M2 and CPI: Why Inflation Could Go Higher Again This Summer

Stocks traded flat through noon today following a wild morning session. The Dow, S&P, and Nasdaq Composite all swung violently shortly after the market opened in response to the March Consumer Price Index (CPI).

Investors weren’t entirely sure what to make of the inflation data, which showed a lower-than-expected headline gain in consumer prices. Headline CPI rose by only 0.1% month-over-month (MoM) and 5.0% year-over-year (YoY). That’s down by a whole 1.0% compared to February’s annualized inflation gain (+6.0%).

Energy deflation was the largest contributor to the headline “miss” as energy prices fell 3.5% MoM and 6.4% YoY. Gasoline, in particular, sunk 4.6% MoM and 17.4% YoY.

But due to the fickle nature of oil prices – and a recently announced OPEC+ production cut – investors were not overly impressed with the headline CPI figure.

The reason being that core CPI, which excludes energy and food, jumped 0.4% MoM (matching estimates) and 5.6% YoY. That’s an increase from February when core CPI advanced 5.5% YoY. Shelter inflation was a major contributor to the core CPI gain, rising by 0.6% MoM and 8.2% YoY in March.

“Headline CPI inflation that came in slightly below expectations in March will provide a bit of relief for the Fed. But still-elevated core prices show inflation remains sticky, and recent OPEC+ production cuts suggest the good news on headline inflation is likely to be short-lived,” wrote Bloomberg economist Jonathan Church.

“A strong disinflationary push is expected from shelter over the summer, but given ongoing strength in the labor market and OPEC+’s cuts — as well as pressure from labor-intensive services industries — we still expect the Fed to hike rates by 25 basis points when it meets next month.”

So, yes, headline CPI “missed” today. But that “miss” came almost entirely from energy. What’s more, core inflation should remain stubbornly high over the next few months, which could easily result in a rising headline figure through the summer.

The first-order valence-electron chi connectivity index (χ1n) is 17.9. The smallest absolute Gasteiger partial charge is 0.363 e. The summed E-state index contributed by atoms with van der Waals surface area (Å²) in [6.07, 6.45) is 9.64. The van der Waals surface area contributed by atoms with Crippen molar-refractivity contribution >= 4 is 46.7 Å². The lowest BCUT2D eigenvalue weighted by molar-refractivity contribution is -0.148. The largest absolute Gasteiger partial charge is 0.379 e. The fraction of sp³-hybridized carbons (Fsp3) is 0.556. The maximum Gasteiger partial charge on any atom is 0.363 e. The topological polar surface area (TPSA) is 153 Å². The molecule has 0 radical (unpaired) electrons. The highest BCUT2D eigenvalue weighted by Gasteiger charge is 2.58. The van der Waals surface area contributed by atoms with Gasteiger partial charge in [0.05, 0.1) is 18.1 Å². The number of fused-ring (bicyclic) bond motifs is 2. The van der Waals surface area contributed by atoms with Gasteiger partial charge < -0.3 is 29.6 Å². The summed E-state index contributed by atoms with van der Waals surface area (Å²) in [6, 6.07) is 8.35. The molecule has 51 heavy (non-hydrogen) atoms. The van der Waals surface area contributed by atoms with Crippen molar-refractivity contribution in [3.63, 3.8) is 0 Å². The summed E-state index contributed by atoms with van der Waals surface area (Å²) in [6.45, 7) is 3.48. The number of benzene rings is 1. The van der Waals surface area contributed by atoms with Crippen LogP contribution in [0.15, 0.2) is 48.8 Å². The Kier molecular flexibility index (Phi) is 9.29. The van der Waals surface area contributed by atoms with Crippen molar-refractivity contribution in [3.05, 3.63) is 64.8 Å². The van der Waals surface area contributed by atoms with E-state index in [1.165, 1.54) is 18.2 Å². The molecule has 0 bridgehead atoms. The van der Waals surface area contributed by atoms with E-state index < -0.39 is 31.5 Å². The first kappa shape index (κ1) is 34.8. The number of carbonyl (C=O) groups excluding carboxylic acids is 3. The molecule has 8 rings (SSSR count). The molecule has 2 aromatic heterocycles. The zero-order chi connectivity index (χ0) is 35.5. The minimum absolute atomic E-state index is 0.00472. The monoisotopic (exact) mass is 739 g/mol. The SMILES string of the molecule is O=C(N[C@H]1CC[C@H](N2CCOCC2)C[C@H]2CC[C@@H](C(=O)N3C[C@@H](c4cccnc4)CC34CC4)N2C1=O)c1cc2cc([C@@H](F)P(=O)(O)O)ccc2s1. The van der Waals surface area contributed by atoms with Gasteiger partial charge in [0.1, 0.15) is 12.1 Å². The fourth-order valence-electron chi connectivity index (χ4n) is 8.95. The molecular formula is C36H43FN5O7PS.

The Fed knows this, as do Treasury markets. Rate hike odds initially plummeted (according to the CME Group’s FedWatch tool) before traders sobered up and the probability of a 25 basis point rate hike in May climbed above 70% once more.

Some economists believe, however, that the still Fed shouldn’t hike despite today’s CPI. A popular argument right now is that inflation will get crunched lower all on its own due to a shrinking monetary supply, otherwise known as M2.

M2 includes cash, checking deposits, and highly liquid assets like money market funds. After decades of growth, M2 officially saw its growth rate flip negative back in December 2022.

M2 exploded higher as a result of the Fed’s response to the Covid pandemic. Headline CPI followed suit several months later as M2’s growth rate peaked in February 2021. CPI continued higher still until June 2022 before decelerating, then M2 deflation hit in December.

It’s a compelling chart, and it certainly seems like evidence enough that inflation should trend lower in tandem with M2.

But M2 and headline CPI have not always been positively correlated. Take the 1970s/1980s, for example, when headline CPI surged to 12.2% in 1974 and 14.6% in 1980. During both of those massive inflation moonshots, M2 and CPI were actually negatively correlated.

M2’s growth rate fell while the headline CPI growth rate only accelerated further. Fed Chairman Paul Volcker eventually slayed the beast by jacking up rates as a decelerating M2 was not enough to bring inflation lower on its own.

This suggests that the “M2 effect” is delayed by several years. M2’s growth peaked in 1976 only for CPI to peak four years later in 1980. The same thing happened when M2’s growth topped out in 1971 prior to a CPI peak in December 1974.

M2’s growth hit an all-time high in February 2021 (+26.9% YoY, dwarfing the 70s peak of +13.8% YoY). If CPI follows a 70s-like trend in relation to M2, that means the CPI would continue to rise until seeing a top somewhere near September 2024 at the earliest.

That might not happen, of course; M2 zoomed much higher, much faster over the last few years than it did in the early 1970s. The 70s saw sustained M2 growth. The Covid pandemic caused M2 to spike before it was slammed into a phase of contraction.

Despite slightly different circumstances, a plunging M2 growth rate should still not be viewed as valid evidence of a coming CPI slump. On the contrary, history suggests that inflation is about to jump significantly higher before heading back to the Fed’s target of +2.0% YoY.

Bank of America CIO Michael Hartnett told clients yesterday to “sell the last rate hike” when it arrives. Today’s CPI wasn’t enough of a “miss” to prevent a rate increase at the next FOMC on May 3rd, meaning that a longer-term bear market continuation take place heading into summer, when CPI seems like it will ramp higher once more.


Please enter your comment!
Please enter your name here